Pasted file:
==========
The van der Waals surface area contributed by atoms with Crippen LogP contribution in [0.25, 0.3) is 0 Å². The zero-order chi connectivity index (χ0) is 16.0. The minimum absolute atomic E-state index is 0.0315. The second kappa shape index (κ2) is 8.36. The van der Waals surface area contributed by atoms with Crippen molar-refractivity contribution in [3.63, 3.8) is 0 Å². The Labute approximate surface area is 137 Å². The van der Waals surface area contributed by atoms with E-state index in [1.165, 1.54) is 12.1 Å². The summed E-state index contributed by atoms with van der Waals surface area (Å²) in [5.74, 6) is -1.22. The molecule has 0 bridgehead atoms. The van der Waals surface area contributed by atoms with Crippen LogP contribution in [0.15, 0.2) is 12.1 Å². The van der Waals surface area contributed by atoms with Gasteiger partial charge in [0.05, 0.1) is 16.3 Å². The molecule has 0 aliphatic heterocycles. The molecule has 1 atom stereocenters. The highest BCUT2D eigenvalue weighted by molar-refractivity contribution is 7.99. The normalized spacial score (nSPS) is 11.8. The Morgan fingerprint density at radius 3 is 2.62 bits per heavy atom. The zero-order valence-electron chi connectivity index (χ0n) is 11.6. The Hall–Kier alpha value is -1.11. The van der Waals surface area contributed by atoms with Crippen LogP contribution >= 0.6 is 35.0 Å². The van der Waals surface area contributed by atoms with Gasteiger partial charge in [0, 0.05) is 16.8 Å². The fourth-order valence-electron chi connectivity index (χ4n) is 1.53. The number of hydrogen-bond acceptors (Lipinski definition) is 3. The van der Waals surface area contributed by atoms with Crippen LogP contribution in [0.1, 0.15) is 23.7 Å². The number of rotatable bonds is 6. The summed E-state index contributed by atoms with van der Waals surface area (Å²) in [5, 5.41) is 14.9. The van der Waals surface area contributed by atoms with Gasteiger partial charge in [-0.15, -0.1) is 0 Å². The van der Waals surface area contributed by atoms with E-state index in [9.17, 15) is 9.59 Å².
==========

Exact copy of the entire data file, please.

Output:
The van der Waals surface area contributed by atoms with Crippen LogP contribution in [0.25, 0.3) is 0 Å². The zero-order chi connectivity index (χ0) is 16.0. The minimum absolute atomic E-state index is 0.0315. The second kappa shape index (κ2) is 8.36. The van der Waals surface area contributed by atoms with Crippen molar-refractivity contribution in [3.63, 3.8) is 0 Å². The Labute approximate surface area is 137 Å². The van der Waals surface area contributed by atoms with E-state index in [1.165, 1.54) is 12.1 Å². The summed E-state index contributed by atoms with van der Waals surface area (Å²) in [5.74, 6) is -1.22. The molecule has 0 bridgehead atoms. The van der Waals surface area contributed by atoms with Crippen LogP contribution in [0.15, 0.2) is 12.1 Å². The van der Waals surface area contributed by atoms with Gasteiger partial charge in [0.05, 0.1) is 16.3 Å². The molecule has 0 aliphatic heterocycles. The molecule has 1 atom stereocenters. The highest BCUT2D eigenvalue weighted by molar-refractivity contribution is 7.99. The normalized spacial score (nSPS) is 11.8. The Morgan fingerprint density at radius 3 is 2.62 bits per heavy atom. The zero-order valence-electron chi connectivity index (χ0n) is 11.6. The Hall–Kier alpha value is -1.11. The van der Waals surface area contributed by atoms with Crippen LogP contribution >= 0.6 is 35.0 Å². The van der Waals surface area contributed by atoms with Gasteiger partial charge in [0, 0.05) is 16.8 Å². The fourth-order valence-electron chi connectivity index (χ4n) is 1.53. The number of hydrogen-bond acceptors (Lipinski definition) is 3. The van der Waals surface area contributed by atoms with Crippen LogP contribution in [0.1, 0.15) is 23.7 Å². The number of rotatable bonds is 6. The summed E-state index contributed by atoms with van der Waals surface area (Å²) in [5, 5.41) is 14.9. The van der Waals surface area contributed by atoms with Gasteiger partial charge in [-0.15, -0.1) is 0 Å². The van der Waals surface area contributed by atoms with E-state index in [9.17, 15) is 9.59 Å².